- The rest of the Lahm Bi Ajeen can be stored in the freezer. Do this by laying them in one layer on a tray lined with wax paper. Add more layers on top as long as there is wax paper between each layer. Cover the tray in a plastic bag. Freeze for 4-5 hours until they are fully frozen. If you are short on freezer space, you can then remove the frozen pieces and simply pop them into a bag (once they are frozen they will not stick to each other) and get rid of the tray.
How to serve Lahm Bi Ajeen / Sfiha
Lahm Bi Ajeen is usually served as an appetizer for large dinner parties, and shaped into small circles for this purpose. You can also serve it as a meal on its own with lemon wedges on the side. Squeeze a bit of lemon on top and enjoy. You can also eat it for breakfast with a cup of tea. It's such a versatile dish.
If you make this recipe, I'd love to hear what you think! Leave me a review below or share your remakes with me on Instagram!
For more Middle Eastern recipes, check out:
Lahm Bi Ajeen / Sfiha
For the Dough
- 6 cups flour
- 2.5 tbsp sugar
- 3 tablespoons instant yeast
- 1 tablespoons salt
- 2 tablespoons nigella seeds optional
- ½ cup vegetable or olive oil
- ½ cup yoghurt
- 2-3 cups water approximately - depends on your flour
For the Filling
- 1.5 lbs lean ground beef
- 3 onions finely diced
- 1 small bunch parsley finely diced
- ½ can tomato paste approx. 200 ml
- ½ can tomato sauce approx. 200 ml
- 1 tablespoon pomegranate molasses
- ½ tablespoon black pepper
- 1 tablespoon salt
- ½ tablespoon curry powder
- 1 tablespoon allspice powder
- ¼ tablespoon cinnamon powder
For the Dough
- Using a stand mixer with a dough hook, start by placing the flour, sugar, nigella seeds and salt into the mixing bowl and mix on low for a few seconds to combine.
- Meanwhile place the instant yeast in a bowl with 1 cup of warm water (from the 3 cups total) and allow to dissolve (make sure the water is not really hot).
- Add the oil to the dry ingredients and combine on medium speed, until the oil is fully incorporated, which should take a few minutes.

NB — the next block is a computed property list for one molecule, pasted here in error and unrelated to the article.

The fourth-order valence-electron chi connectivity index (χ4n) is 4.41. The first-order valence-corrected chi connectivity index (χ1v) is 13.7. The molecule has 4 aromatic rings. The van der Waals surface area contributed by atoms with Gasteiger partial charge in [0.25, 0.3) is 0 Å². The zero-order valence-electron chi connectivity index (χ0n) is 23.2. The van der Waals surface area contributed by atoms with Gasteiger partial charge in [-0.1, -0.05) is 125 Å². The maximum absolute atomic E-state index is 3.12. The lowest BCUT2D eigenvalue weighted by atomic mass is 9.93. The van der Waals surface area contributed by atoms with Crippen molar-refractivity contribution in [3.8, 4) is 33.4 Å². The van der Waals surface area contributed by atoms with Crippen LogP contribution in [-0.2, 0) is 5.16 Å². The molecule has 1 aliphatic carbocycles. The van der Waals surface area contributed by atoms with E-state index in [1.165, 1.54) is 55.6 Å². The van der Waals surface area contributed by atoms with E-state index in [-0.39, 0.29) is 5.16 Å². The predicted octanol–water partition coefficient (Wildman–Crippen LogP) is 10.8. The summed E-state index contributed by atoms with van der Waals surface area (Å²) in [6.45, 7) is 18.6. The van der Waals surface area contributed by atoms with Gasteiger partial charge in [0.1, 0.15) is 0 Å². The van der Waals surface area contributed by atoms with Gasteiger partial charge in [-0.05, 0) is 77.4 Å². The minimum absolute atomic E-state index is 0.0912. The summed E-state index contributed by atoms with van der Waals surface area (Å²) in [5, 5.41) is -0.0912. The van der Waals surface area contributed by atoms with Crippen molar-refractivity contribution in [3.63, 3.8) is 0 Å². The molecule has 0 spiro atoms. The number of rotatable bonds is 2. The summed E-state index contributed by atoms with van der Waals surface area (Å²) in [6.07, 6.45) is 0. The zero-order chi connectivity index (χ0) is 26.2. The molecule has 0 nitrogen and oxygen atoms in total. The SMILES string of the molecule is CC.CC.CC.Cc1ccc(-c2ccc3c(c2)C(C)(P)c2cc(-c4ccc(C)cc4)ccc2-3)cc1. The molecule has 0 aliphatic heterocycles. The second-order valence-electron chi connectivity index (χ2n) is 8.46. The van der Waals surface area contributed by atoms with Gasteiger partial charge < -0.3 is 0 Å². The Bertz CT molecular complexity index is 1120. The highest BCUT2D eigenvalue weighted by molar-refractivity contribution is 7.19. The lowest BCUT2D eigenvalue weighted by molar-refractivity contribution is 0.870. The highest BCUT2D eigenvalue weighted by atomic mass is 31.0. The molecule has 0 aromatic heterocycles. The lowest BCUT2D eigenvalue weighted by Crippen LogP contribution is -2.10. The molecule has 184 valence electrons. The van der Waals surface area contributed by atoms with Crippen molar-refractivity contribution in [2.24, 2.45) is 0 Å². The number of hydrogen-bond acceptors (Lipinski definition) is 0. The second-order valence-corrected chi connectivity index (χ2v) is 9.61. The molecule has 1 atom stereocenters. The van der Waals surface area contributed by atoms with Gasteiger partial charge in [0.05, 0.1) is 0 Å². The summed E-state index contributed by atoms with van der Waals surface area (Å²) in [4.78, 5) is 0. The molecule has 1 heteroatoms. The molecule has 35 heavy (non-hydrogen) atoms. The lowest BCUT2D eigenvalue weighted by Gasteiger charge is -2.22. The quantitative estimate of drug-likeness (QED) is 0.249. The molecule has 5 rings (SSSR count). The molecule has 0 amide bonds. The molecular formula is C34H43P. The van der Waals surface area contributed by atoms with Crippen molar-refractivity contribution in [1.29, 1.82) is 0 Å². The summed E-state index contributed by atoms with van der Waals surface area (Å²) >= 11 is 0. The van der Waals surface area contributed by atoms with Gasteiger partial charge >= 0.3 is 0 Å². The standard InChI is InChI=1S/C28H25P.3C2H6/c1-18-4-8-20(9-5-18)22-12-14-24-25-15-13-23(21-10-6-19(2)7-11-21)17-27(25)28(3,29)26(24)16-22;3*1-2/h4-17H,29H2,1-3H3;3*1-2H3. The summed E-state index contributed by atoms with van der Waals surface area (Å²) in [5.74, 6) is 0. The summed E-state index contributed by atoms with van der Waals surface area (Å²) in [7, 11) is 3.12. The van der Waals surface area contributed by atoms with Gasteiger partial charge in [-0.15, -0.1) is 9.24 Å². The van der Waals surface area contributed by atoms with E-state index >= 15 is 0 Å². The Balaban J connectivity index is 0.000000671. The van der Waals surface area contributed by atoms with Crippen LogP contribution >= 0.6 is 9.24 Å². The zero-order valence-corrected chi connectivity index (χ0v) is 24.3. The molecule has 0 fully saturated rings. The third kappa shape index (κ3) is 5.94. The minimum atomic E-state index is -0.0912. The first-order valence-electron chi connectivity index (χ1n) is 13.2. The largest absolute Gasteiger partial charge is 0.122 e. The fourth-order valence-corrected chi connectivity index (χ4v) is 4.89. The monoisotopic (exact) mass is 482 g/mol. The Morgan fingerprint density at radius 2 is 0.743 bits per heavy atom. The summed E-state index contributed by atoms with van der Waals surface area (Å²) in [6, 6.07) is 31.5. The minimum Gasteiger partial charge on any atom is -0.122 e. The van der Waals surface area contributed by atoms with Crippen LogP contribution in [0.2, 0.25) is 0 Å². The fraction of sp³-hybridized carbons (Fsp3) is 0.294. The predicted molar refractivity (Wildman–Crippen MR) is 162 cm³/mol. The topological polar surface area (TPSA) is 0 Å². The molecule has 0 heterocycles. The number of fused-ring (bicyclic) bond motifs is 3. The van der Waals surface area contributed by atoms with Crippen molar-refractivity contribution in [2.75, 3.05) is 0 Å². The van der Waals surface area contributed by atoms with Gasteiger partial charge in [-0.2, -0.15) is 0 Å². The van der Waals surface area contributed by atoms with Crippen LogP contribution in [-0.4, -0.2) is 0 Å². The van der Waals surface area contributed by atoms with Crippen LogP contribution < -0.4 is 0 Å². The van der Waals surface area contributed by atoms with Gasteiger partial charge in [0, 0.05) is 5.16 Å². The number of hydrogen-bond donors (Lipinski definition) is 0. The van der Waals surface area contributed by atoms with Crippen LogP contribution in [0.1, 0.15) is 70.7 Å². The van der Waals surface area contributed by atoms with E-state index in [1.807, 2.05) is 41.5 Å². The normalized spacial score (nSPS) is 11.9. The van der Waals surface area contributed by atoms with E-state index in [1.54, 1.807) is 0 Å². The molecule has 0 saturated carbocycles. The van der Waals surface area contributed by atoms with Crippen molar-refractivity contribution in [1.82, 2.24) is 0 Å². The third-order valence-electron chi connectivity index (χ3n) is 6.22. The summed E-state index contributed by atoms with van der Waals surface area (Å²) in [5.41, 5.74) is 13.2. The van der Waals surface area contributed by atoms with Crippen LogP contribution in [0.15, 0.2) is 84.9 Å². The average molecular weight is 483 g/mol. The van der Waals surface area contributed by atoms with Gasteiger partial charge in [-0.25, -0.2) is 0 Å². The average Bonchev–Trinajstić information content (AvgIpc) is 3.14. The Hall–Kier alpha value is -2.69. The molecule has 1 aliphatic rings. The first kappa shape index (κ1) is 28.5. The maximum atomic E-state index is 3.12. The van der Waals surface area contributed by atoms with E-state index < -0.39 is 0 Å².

- Then add the water and yeast mixture and continue to mix on medium speed.
- Slowly and gradually add the yogurt plus the 2 remaining cups of water and continue to knead for at least 5 to 7 minutes.
- The dough is ready when it feels moist but not too sticky and starts to come away from the bowl. If it feels dry add a bit more water and if it's too moist add a bit of flour. A moist dough will yield a soft texture which is what you're looking for.
- Using oil, bring the dough together into a ball, cover with cling film and a tea towel and allow it to rise for at least an hour.
- Pro tip: To cut down the time for the dough to rise, fill a mug with water and heat it in the microwave until it starts to steam. Turn off the microwave, keep the mug inside and place your dough inside and close the door. This will create a moist environment and allow the dough to rise faster!
For the Filling
- Preheat your oven to 450F and start by finely dicing the onion and parsley.
- Then combine all the ingredients under "for the filing" together and mix very well by hand. To try it and adjust seasoning you can cook off a small piece and taste.
- Once mixture is well combined and the dough has risen, start by rolling out the dough either into medium sized circular shapes (as pictured) or for a faster option, roll to the size of a large rectangular sheet.
- Make sure you roll dough using a lightly floured surface and rolling pin to a really thin layer.
- Lightly flour the pans and lay the dough on the pan carefully.
- Spoon the meat mixture on the dough and spread into a thin layer using your hands, ensuring you go all the way up to the edges, and ensuring the filing layer is not too thick.
- Place it in the oven at 450F on bake for approx 7-10 mins. Watch closely and check for when the bottom is cooked through, then transfer to top rack to broil for 5-7 minutes until the meat is fully cooked.
- Enjoy with a squeeze of lemon and a cup of tea!